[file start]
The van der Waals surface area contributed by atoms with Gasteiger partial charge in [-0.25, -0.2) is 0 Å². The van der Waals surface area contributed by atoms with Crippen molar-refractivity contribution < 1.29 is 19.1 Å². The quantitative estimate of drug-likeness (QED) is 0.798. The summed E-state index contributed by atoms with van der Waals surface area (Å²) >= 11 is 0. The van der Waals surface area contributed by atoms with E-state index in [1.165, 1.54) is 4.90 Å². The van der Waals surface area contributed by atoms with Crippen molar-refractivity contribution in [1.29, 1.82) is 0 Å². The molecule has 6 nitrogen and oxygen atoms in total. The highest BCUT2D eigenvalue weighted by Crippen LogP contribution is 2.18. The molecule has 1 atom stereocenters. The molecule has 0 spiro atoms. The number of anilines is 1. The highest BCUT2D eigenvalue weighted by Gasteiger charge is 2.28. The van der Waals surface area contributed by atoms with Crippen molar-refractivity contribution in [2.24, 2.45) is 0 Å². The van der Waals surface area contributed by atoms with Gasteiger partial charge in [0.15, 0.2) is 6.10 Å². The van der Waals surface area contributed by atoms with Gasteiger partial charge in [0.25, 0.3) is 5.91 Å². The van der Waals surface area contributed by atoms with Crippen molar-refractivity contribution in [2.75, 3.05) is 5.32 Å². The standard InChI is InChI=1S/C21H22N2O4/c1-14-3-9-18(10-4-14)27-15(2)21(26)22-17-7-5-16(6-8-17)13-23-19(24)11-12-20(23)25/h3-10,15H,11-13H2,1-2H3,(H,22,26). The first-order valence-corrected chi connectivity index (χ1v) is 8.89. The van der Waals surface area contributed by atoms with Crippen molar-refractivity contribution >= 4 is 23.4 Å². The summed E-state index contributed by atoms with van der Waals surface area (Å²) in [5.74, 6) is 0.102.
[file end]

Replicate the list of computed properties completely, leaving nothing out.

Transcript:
The van der Waals surface area contributed by atoms with Gasteiger partial charge in [-0.25, -0.2) is 0 Å². The van der Waals surface area contributed by atoms with Crippen molar-refractivity contribution < 1.29 is 19.1 Å². The quantitative estimate of drug-likeness (QED) is 0.798. The summed E-state index contributed by atoms with van der Waals surface area (Å²) >= 11 is 0. The van der Waals surface area contributed by atoms with E-state index in [1.165, 1.54) is 4.90 Å². The van der Waals surface area contributed by atoms with Crippen molar-refractivity contribution in [1.29, 1.82) is 0 Å². The molecule has 6 nitrogen and oxygen atoms in total. The highest BCUT2D eigenvalue weighted by Crippen LogP contribution is 2.18. The molecule has 1 atom stereocenters. The molecule has 0 spiro atoms. The number of anilines is 1. The highest BCUT2D eigenvalue weighted by Gasteiger charge is 2.28. The van der Waals surface area contributed by atoms with Crippen molar-refractivity contribution in [2.24, 2.45) is 0 Å². The van der Waals surface area contributed by atoms with Gasteiger partial charge in [0.15, 0.2) is 6.10 Å². The van der Waals surface area contributed by atoms with Gasteiger partial charge in [0.25, 0.3) is 5.91 Å². The van der Waals surface area contributed by atoms with Crippen molar-refractivity contribution in [2.75, 3.05) is 5.32 Å². The standard InChI is InChI=1S/C21H22N2O4/c1-14-3-9-18(10-4-14)27-15(2)21(26)22-17-7-5-16(6-8-17)13-23-19(24)11-12-20(23)25/h3-10,15H,11-13H2,1-2H3,(H,22,26). The first-order valence-corrected chi connectivity index (χ1v) is 8.89. The van der Waals surface area contributed by atoms with Crippen molar-refractivity contribution >= 4 is 23.4 Å². The summed E-state index contributed by atoms with van der Waals surface area (Å²) in [5.74, 6) is 0.102.